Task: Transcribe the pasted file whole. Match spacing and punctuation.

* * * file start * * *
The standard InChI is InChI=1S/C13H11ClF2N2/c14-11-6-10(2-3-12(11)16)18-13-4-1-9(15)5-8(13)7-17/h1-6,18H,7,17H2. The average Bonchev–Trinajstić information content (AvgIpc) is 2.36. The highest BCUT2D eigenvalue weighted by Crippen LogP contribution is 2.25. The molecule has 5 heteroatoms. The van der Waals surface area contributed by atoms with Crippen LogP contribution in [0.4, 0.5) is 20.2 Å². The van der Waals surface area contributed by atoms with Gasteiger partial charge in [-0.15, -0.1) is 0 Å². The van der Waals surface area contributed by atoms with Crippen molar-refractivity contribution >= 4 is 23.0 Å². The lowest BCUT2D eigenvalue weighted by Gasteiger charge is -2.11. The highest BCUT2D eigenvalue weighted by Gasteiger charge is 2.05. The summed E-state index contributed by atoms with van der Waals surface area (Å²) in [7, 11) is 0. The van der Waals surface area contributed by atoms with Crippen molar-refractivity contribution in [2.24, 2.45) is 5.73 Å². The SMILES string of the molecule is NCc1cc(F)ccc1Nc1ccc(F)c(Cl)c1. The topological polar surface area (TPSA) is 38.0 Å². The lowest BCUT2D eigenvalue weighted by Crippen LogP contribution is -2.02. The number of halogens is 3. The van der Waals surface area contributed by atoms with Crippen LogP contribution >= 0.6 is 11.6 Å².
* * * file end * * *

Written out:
The standard InChI is InChI=1S/C13H11ClF2N2/c14-11-6-10(2-3-12(11)16)18-13-4-1-9(15)5-8(13)7-17/h1-6,18H,7,17H2. The average Bonchev–Trinajstić information content (AvgIpc) is 2.36. The highest BCUT2D eigenvalue weighted by Crippen LogP contribution is 2.25. The molecule has 5 heteroatoms. The van der Waals surface area contributed by atoms with Crippen LogP contribution in [0.4, 0.5) is 20.2 Å². The van der Waals surface area contributed by atoms with Gasteiger partial charge in [-0.15, -0.1) is 0 Å². The van der Waals surface area contributed by atoms with Crippen molar-refractivity contribution >= 4 is 23.0 Å². The lowest BCUT2D eigenvalue weighted by Gasteiger charge is -2.11. The highest BCUT2D eigenvalue weighted by Gasteiger charge is 2.05. The summed E-state index contributed by atoms with van der Waals surface area (Å²) in [7, 11) is 0. The van der Waals surface area contributed by atoms with Crippen molar-refractivity contribution in [2.24, 2.45) is 5.73 Å². The SMILES string of the molecule is NCc1cc(F)ccc1Nc1ccc(F)c(Cl)c1. The topological polar surface area (TPSA) is 38.0 Å². The lowest BCUT2D eigenvalue weighted by Crippen LogP contribution is -2.02. The number of halogens is 3. The van der Waals surface area contributed by atoms with Crippen LogP contribution >= 0.6 is 11.6 Å².